by Redazione Ennesimo Film Festival
Here we are with another winner interview! We had a nice conversation with Lewis Rose ENNESIMO PEOPLE’S CHOICE AWARD.
During an interview, you talked about how comedy can become the means through which bringing different cultures together in a light-hearted, yet effective way. How do you manage to find the perfect balance between making fun of stereotypes and debunking them without indulging in rhetoric?
My intention, when writing to film, was first and foremost not to offend anyone! I think if you go into it with the right motivation, that will show in the final product. It’s a fine balance because you don’t want to be too safe, otherwise it will become boring and cheesy. I think the reason we could avoid it was because we weren’t really making an ‘ethnic’ comedy – a film that is in-jokes for people from the two religions. It’s basically a fish out of water story about someone in an alien culture (which is actually very similar to his own culture), and hopefully most people can relate to that.
While being interviewed about The Chop, you joked about the possibility of creating a sequel and even a series out of it. Is there any chance for us to actually get to see more about Yossi and his newly-open business?
Yes we are currently developing a series version of the film – we’re in the early stages but if it happens it will be a lot of fun. Plenty more crossed wires and flying meat!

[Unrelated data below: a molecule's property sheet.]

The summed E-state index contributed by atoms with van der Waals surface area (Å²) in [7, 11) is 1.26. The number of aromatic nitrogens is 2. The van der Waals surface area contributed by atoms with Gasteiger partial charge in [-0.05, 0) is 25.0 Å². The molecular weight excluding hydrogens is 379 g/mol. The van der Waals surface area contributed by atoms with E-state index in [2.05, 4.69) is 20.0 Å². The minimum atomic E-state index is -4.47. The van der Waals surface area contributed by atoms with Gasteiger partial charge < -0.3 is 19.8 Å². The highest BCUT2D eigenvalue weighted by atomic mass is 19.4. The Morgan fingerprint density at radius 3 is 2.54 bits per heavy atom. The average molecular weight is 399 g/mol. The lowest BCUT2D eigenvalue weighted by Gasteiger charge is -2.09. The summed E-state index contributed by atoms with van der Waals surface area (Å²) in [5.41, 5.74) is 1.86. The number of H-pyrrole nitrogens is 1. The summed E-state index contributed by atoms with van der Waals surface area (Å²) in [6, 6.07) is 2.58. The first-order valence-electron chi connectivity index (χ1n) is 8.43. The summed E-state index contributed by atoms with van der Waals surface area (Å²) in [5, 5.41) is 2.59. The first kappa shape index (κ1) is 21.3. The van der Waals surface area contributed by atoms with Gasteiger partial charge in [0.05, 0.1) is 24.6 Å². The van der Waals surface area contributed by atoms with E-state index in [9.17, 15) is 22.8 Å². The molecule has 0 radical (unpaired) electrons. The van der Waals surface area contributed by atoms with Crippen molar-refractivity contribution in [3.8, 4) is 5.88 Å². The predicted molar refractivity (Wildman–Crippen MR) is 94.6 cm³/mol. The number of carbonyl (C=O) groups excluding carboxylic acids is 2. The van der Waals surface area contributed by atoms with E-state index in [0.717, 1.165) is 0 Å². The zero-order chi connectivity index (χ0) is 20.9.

We know that Amir Boutrous, who portrays Yossi on screen, worked as a kosher butcher when he first moved to England. Is it actually him cutting the meat at lightning speed and juggling with knives and cleavers?
Actually he wasn’t a butcher, he was a barman! That’s how he learnt all the throwing tricks. He does have a very interesting story though. He speaks both Hebrew and Arabic and attended Jewish schools whilst growing up. When he moved to the UK, he worked in various Jewish restaurants and bars in North London where, being a Hebrew speaker, everyone assumed he was Jewish. We couldn’t believe our luck when we heard his story – who could be more more perfect to play the character of Yossi, a knife-juggling Jewish charmer who pretends to be Muslim. Amir had already lived Yossi’s story in reverse. It had to be fate!
In The Chop, you describe both intercultural and intergenerational relationships. Having always lived in multi-ethnic environments, what’s the main difference you notice in the different generations’ approaches to new cultures and religions?
I think the younger generation are definitely more exposed to other cultures, with the internet, swelling populations etc. This doesn’t always translate into understanding, but hopefully it helps. I suppose the big difference with the older generations is less mixing with other communities. The older generations were often newer immigrants and so tended to stick with their own a lot more, whereas changing neighbourhoods and new forms of media exposure has led younger people to look outside their community more frequently. This can be a double-edged sword, as it’s important to preserve those cultural traditions, but it’s inevitable that in big cities groups will meet and merge (and it’s a good thing!). That is basically what The Chop is about.
LEWIS ROSE THANKS ENNESIMO FILM FESTIVAL POPULAR JURY FOR CHOOSING HIS MOVIE “THE CHOP” AS ENNESIMO PEOPLE’S CHOICE AWARD 2017